Book review & giveaway: Beautiful Day

I was sent Beautiful Day by Kate Anthony to review from Penguin and read it in 2 days, no mean feat when most of my reading was done in the bath, and I’ve given up baths for lent! Reading in the shower probably isn’t the best idea so I read through nap times and in bed. It’s out on April 10th, and you can follow the author on twitter.

Kate Anthony lives close to Brighton and wrote this book in the Jubilee Library! She’s a mum of 4 (including twins) and has worked with vulnerable adults as a social worker. This means that when she writes the character of Rachel, who is struggling to keep it together as a newly-single working parent after divorce, you really understand how she feels about what’s happening in her life, even if at times I wanted her to react differently to how she does.

Beautiful Day follows Rachel’s journey as she embarks on a career as a carer for 30-something Phillip, who has never been to school and can do nothing unaided. Whilst she’s trying to help Phillip learn how to look after himself she’s still got to keep her three children in check, deal with an unruly au-pair and a cheating ex-husband. Without giving too much away, Rachel has to deal with some pretty catastrophic events that affect not just her but everyone around her. The way her relationship with Phillip develops is written so touchingly, Rachel interacts with him, her colleagues, her children and her ex-husband in completely different ways but each relationship is given the detail needed to really connect you with the characters.

The novel is definitely a feel good novel, but not in a regular predictable chick lit kind of way, as it deals with some complex and difficult situations. Unlike any chick-lit books I’ve read I actually sat and reflected for 5 minutes when I finished the book, as I think most people would.  Also the front cover illustration is just beautiful, so sitting looking at it for 5 minutes was fine by me!

I have a paperback copy to give away so if you fancy winning a copy for yourself when Beautiful Day is released on 10th April just enter below:

 

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14 Comments

  1. Winda
    2nd April 2014 / 9:10 am

    aww, to bad, I do not see this if only to UK readers only 🙂 please remove my entry.
    however I would like to suggest you to read Trainspotting by Irvine Welsh’s ^_~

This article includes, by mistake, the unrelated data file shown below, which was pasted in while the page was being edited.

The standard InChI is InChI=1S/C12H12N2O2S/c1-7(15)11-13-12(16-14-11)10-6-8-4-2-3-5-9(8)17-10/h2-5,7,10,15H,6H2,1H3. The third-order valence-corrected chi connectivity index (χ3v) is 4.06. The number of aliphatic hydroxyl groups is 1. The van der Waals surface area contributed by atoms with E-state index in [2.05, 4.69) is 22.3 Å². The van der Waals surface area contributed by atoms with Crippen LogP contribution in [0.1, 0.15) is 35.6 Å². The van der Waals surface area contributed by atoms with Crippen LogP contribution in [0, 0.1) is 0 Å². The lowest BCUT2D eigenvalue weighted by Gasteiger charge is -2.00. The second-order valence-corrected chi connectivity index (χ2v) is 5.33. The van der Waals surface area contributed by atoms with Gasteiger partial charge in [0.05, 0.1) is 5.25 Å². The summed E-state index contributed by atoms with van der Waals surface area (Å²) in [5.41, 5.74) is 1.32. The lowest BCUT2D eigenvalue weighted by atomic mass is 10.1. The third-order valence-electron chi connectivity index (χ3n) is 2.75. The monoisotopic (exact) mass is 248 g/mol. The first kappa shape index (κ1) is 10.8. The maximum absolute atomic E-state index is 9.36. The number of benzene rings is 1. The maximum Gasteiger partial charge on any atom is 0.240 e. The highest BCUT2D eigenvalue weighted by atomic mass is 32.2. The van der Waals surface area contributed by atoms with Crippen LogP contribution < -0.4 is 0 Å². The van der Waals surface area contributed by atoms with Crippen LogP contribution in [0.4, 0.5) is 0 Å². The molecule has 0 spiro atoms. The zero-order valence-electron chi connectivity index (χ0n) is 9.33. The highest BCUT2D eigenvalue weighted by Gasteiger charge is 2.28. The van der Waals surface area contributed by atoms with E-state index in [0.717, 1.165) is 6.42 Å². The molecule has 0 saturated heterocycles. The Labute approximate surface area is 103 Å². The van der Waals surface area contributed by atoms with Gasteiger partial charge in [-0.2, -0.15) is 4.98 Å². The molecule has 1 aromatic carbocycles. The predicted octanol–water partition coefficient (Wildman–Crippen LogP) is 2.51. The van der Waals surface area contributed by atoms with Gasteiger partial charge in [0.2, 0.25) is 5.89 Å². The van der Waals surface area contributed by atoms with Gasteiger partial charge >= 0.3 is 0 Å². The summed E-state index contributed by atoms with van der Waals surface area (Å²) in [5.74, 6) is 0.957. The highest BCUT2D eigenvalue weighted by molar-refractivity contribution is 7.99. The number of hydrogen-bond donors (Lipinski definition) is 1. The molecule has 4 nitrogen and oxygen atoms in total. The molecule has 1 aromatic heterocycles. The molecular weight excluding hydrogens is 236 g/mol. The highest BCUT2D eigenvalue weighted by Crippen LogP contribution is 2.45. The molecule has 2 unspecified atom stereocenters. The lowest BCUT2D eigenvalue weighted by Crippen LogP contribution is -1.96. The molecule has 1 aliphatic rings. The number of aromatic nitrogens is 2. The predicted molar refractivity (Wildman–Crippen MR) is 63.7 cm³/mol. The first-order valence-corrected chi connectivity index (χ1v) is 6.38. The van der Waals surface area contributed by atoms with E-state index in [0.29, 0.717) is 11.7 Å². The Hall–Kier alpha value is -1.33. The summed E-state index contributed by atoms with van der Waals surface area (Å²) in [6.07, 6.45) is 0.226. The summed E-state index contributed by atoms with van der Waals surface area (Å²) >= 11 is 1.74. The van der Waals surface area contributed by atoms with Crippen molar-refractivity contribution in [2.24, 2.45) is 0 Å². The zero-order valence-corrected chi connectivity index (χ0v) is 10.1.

2. Sophie Wearing
    2nd April 2014 / 1:52 pm

    Wow this book sounds like something relevant to both my work and person life! I might actually even get round to reading it. Definitely adding it to my wishlist!

  3. Tracey Peach
    2nd April 2014 / 2:20 pm

    Becoming Mrs walsh

  4. Tracy K Nixon
    2nd April 2014 / 2:30 pm

    The Island by Victoria Hislop! I am in the middle of it and I am really loving it!

  5. 2nd April 2014 / 4:42 pm

    I envy your ability to have time to read. I’ve entered this competition purely to give me a kick to read again! Hmmm book recommendation… Erm… How about…. The Call the Midwife books are pretty good 🙂 x

  6. 3rd April 2014 / 6:12 pm

    This book sounds interesting, I would love to give it a read. Me Before You is an amazing book, although being a book-worm you may have already read that one! xx

  7. Anonymous
    6th April 2014 / 12:38 pm

    Call the midwife x

    Jill cordner

  8. 6th April 2014 / 12:51 pm

    I wasn’t sure I would like this book when I was given it but I actually read it all one night in bed and ended up wanting to read more to find out what happens to them all. It is a really lovely book.

    The Mouseproof Kitchen by Saira Saha

    A heartbreakingly honest and funny autobiographical novel about family, love and life in rural France

    Anna knows that if you want something really badly, you have to plan it. After all, she’s a chef. To make a béchamel sauce, you need the right ingredients in the right quantities, at the right time.

    So when she gets pregnant, she plans a perfect new life in Provence for her perfect new baby.

    But Anna and Tobias are plunged into every new parent’s nightmare, as they learn that their daughter Freya has been born with profound mental and physical disabilities. Tobias, who loves all humankind, says he can’t love this child. Anna too has grave doubts, but she’s physically unable to let go of her baby. So she manages to persuade him to carry on with their move to France and take Freya along, just until she can bear to give her up.

    The family ends up in a decrepit, mouse-infested farmhouse in the Languedoc – where they become a magnet for the odd and the damaged. Surrounded by a wonderful cast of eccentrics and the riches of French life and cooking, Anna is determined to get her life back on track, or at least to rid the kitchen – her sanctuary – of the mice that infest it. But the more she tries to impose her will upon the situation, the more it spirals away from her. And what none of them can predict is that Freya, just by being herself, will have a profound impact on everybody’s lives.

  9. 6th April 2014 / 6:27 pm

    I would recommend The Interestings by Meg Wolitzer

  10. Christine shelley
    6th April 2014 / 7:32 pm

    Cider with Rosie

  11. 7th April 2014 / 1:43 pm

    The Storyteller by Jodi Picoult or The Legacy of Elizabeth Pringle by Kirsty Wark both memorable reads in different ways 🙂

  12. Sally
    7th April 2014 / 11:48 pm

    Tracey Garvis: The Island … could not put it down! @sallylearning

  13. Sally
    7th April 2014 / 11:51 pm

    Sorry, title is actually On the Island by Tracey Garvis-Graves.

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